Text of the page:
Read the Room

Grief is funny in that it is never really the same from one moment to the next. It relies so heavily on context and timing that its meaning changes with every thought, every memory, every new experience. It might be a song that brings back a happy memory on a day when you are feeling stretched particularly thin. It might be watching a newlywed couple exchange vows and feeling both the joy of new beginnings and the sting of what you’ve lost. It might be hearing your child say something funny and thinking, “I have to remember to tell them about this.” And on any other day, the song and the wedding and the kid might spark completely different thoughts and feelings. And things that are innocuous one day may be lethal the next.

I’ve gotten a lot of questions about what to do when someone is grieving. We all want to do something. But honestly, there’s no one-size-fits-all for grief. Not even one-size-fits-one. Everyone is going to need something different at every point in time. Some people *points finger at self* don’t want to need anything or anyone, but they do. We all need someone.

Sometimes you need someone to pull it all out of you. Someone who can climb over the walls you’ve built, throw you over their shoulder, and carry you back over. Someone who is both gentle and persistent in their fight to conquer the fortress you’ve put up around your grief, hiding it away so that you don’t have to acknowledge it. And when they set you down on the other side, you feel exhausted just from being carried through the journey.

Sometimes you need someone who just doesn’t care about it. Who will acknowledge your pain, and then leave it to the side in order to just see you. Because as much as it feels like the grief and the pain is you, it isn’t. It may permeate every cell in your body, but it can just as easily seep out of every cell. It is not constant and it is not as intertwined with you as you think it is. There is plenty more to you than pain, and you need to be reminded of that.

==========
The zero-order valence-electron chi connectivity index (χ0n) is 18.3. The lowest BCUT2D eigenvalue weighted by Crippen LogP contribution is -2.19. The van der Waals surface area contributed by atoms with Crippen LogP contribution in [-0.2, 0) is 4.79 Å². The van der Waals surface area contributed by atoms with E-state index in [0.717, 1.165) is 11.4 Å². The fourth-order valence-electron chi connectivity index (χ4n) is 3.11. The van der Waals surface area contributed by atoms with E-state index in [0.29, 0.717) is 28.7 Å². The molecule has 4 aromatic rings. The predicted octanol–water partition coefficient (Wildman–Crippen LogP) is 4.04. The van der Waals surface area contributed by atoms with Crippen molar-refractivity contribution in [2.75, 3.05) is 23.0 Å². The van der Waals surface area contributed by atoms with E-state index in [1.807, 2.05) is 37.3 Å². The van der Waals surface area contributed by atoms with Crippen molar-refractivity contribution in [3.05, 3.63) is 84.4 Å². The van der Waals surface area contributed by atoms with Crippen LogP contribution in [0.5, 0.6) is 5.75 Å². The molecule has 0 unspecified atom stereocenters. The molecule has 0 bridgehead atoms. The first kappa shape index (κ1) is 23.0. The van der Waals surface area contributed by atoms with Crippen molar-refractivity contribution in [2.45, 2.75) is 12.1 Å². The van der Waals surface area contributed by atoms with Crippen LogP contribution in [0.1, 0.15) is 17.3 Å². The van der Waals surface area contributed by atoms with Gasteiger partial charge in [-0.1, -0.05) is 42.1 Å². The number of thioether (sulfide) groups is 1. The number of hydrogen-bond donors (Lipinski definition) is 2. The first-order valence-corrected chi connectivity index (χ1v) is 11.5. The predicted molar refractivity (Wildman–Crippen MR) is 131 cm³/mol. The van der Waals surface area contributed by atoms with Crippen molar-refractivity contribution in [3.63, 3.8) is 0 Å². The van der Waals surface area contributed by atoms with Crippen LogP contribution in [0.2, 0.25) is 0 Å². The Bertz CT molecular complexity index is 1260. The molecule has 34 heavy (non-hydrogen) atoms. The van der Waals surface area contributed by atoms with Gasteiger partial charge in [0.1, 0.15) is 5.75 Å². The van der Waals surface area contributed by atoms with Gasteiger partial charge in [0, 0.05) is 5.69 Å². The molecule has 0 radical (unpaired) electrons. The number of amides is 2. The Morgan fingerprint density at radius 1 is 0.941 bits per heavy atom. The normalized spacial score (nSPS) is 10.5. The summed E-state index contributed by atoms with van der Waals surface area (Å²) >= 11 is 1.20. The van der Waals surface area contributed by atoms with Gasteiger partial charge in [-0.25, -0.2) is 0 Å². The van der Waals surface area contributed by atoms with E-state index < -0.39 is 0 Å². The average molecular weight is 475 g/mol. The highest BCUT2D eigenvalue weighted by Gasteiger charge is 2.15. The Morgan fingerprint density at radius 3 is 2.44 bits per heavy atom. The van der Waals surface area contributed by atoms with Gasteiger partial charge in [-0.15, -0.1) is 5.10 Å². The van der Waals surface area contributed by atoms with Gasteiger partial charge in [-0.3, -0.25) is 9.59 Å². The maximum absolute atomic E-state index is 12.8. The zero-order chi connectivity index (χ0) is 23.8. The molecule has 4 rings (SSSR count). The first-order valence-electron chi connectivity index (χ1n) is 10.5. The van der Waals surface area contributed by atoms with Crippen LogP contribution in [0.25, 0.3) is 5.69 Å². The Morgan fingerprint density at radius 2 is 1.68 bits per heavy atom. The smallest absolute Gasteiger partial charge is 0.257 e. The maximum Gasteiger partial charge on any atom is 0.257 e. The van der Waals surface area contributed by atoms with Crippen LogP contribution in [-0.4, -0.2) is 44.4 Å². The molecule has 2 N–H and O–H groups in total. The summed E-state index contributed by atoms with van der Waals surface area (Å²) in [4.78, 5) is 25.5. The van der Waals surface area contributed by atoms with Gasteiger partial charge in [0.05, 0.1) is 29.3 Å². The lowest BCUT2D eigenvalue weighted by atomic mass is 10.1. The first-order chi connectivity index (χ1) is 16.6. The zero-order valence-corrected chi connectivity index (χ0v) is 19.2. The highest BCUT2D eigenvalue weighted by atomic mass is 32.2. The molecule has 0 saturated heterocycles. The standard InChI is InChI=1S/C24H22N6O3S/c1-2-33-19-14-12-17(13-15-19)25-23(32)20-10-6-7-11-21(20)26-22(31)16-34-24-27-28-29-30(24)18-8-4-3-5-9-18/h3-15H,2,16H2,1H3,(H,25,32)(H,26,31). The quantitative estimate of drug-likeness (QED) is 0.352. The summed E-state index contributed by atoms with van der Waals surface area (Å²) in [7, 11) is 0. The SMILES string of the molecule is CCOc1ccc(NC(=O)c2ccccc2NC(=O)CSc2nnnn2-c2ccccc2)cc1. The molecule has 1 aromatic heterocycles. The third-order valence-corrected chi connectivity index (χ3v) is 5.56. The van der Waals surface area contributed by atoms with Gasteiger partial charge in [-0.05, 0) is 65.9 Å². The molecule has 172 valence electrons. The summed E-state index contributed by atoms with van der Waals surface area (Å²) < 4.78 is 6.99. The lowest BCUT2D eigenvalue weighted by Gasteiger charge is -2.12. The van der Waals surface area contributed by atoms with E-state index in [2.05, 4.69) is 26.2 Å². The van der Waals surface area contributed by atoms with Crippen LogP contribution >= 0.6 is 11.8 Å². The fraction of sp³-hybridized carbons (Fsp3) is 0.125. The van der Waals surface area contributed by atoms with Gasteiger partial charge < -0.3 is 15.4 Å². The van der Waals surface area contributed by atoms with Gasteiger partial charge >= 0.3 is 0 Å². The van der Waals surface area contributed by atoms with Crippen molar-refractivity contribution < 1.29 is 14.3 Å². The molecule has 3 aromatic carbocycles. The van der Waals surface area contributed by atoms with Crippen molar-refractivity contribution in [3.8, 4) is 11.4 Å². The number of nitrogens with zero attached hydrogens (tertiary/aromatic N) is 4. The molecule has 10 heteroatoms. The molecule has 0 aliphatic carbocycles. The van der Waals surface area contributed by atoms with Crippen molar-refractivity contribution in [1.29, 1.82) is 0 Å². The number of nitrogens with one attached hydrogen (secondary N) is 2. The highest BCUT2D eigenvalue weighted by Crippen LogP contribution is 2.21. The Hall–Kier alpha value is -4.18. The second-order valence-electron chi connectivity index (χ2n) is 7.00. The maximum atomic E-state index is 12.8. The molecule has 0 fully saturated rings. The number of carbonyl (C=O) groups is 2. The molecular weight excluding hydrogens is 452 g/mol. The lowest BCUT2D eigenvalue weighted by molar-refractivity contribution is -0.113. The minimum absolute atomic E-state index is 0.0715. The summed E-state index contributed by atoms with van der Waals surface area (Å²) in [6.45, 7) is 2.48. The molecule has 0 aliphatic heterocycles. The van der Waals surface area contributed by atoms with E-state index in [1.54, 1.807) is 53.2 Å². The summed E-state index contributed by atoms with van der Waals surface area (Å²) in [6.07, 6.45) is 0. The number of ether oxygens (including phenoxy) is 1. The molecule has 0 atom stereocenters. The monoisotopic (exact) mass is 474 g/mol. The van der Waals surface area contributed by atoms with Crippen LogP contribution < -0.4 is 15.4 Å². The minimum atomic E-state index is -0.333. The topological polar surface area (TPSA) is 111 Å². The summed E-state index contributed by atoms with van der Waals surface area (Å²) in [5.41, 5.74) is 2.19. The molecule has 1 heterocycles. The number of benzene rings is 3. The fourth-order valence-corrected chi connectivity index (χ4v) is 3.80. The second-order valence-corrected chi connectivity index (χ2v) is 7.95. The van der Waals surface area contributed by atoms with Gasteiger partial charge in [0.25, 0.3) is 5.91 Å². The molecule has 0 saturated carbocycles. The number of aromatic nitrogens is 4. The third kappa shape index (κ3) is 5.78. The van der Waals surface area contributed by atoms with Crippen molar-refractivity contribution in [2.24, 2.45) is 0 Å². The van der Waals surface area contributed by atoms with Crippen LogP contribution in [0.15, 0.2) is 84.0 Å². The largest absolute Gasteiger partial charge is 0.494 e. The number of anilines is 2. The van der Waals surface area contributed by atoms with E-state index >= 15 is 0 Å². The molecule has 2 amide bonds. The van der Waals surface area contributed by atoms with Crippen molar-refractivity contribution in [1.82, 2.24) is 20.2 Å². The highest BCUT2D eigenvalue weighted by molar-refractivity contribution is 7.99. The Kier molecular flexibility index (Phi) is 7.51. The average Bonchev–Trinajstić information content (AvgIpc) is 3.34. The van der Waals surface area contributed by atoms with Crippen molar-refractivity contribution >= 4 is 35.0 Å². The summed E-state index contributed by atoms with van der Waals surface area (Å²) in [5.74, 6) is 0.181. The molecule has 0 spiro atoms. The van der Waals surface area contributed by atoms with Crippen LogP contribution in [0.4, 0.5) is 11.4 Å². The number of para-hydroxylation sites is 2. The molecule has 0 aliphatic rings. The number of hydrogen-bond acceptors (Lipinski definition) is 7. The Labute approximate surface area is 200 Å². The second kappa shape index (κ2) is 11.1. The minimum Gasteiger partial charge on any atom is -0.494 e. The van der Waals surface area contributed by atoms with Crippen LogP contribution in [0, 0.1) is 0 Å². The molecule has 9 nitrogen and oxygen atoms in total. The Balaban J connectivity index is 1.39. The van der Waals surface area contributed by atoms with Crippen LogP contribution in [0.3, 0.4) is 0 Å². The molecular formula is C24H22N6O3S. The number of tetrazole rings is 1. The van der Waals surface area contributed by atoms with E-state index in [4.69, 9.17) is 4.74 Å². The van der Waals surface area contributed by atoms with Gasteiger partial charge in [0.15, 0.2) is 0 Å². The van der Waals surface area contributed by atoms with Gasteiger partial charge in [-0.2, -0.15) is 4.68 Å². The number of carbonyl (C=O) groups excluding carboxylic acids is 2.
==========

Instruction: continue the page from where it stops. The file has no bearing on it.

Sometimes you need someone who tries to see it. Who really tries to look through your eyes and feel what you’re feeling. And maybe they do, for a moment. And when they have to turn back, they let you know that even though they can’t sit there, they’re close by. They’re cheering you on, even if they don’t know how to get to you. It’s their effort that you need. Knowing that someone cares enough to try even when they know they’re probably going to get it wrong. They might say or do the wrong thing, but they care enough to fail.

And sometimes you need someone who can sit calmly next to you while you’re in it. They’re there, but they’re not trying to see it through your eyes, they’re simply observing. They’re an immovable source of tranquility in a sea of chaos. They don’t feel the chaos because they don’t need to, but they’re in it with you. They know that you’re not going to drown and they serve as a reference point for when you need to find your way back to solid ground.

Grief, this universal human experience, is so unfamiliar to us as a society. We don’t think about it because it scares us. We don’t talk about it because it makes us uncomfortable. When we experience it, we’re forced to find a way through it, whatever that looks like to us. But when we’re on the outside, we feel paralyzed. Even going through it doesn’t give us a secret code to cracking it. Helping someone with it is about being in the moment and leaning into whatever unfolds. That surreal experience that happens when humans leave all of their agendas and expectations and shit at the door and really see and connect with one another. That is how we do when there’s nothing that can be done.

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